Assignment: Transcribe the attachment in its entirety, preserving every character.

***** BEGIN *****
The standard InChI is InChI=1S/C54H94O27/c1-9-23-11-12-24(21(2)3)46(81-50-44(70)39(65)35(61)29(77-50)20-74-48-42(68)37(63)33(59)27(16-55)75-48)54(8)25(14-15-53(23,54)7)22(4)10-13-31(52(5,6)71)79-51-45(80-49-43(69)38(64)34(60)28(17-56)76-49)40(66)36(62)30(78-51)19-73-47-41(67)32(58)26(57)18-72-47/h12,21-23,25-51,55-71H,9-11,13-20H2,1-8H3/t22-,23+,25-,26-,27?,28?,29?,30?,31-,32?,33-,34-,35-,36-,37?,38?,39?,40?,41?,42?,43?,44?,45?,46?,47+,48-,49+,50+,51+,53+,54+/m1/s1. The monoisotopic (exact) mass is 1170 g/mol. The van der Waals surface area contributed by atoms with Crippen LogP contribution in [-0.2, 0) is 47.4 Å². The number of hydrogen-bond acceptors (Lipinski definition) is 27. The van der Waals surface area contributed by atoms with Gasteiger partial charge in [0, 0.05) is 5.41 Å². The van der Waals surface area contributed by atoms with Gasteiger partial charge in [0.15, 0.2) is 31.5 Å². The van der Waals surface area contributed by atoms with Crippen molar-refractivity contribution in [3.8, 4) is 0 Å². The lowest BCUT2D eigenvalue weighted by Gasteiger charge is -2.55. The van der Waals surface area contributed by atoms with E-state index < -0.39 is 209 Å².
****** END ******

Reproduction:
The standard InChI is InChI=1S/C54H94O27/c1-9-23-11-12-24(21(2)3)46(81-50-44(70)39(65)35(61)29(77-50)20-74-48-42(68)37(63)33(59)27(16-55)75-48)54(8)25(14-15-53(23,54)7)22(4)10-13-31(52(5,6)71)79-51-45(80-49-43(69)38(64)34(60)28(17-56)76-49)40(66)36(62)30(78-51)19-73-47-41(67)32(58)26(57)18-72-47/h12,21-23,25-51,55-71H,9-11,13-20H2,1-8H3/t22-,23+,25-,26-,27?,28?,29?,30?,31-,32?,33-,34-,35-,36-,37?,38?,39?,40?,41?,42?,43?,44?,45?,46?,47+,48-,49+,50+,51+,53+,54+/m1/s1. The monoisotopic (exact) mass is 1170 g/mol. The van der Waals surface area contributed by atoms with Crippen LogP contribution in [-0.2, 0) is 47.4 Å². The number of hydrogen-bond acceptors (Lipinski definition) is 27. The van der Waals surface area contributed by atoms with Gasteiger partial charge in [0, 0.05) is 5.41 Å². The van der Waals surface area contributed by atoms with Gasteiger partial charge in [0.15, 0.2) is 31.5 Å². The van der Waals surface area contributed by atoms with Crippen molar-refractivity contribution in [3.8, 4) is 0 Å². The lowest BCUT2D eigenvalue weighted by Gasteiger charge is -2.55. The van der Waals surface area contributed by atoms with E-state index < -0.39 is 209 Å².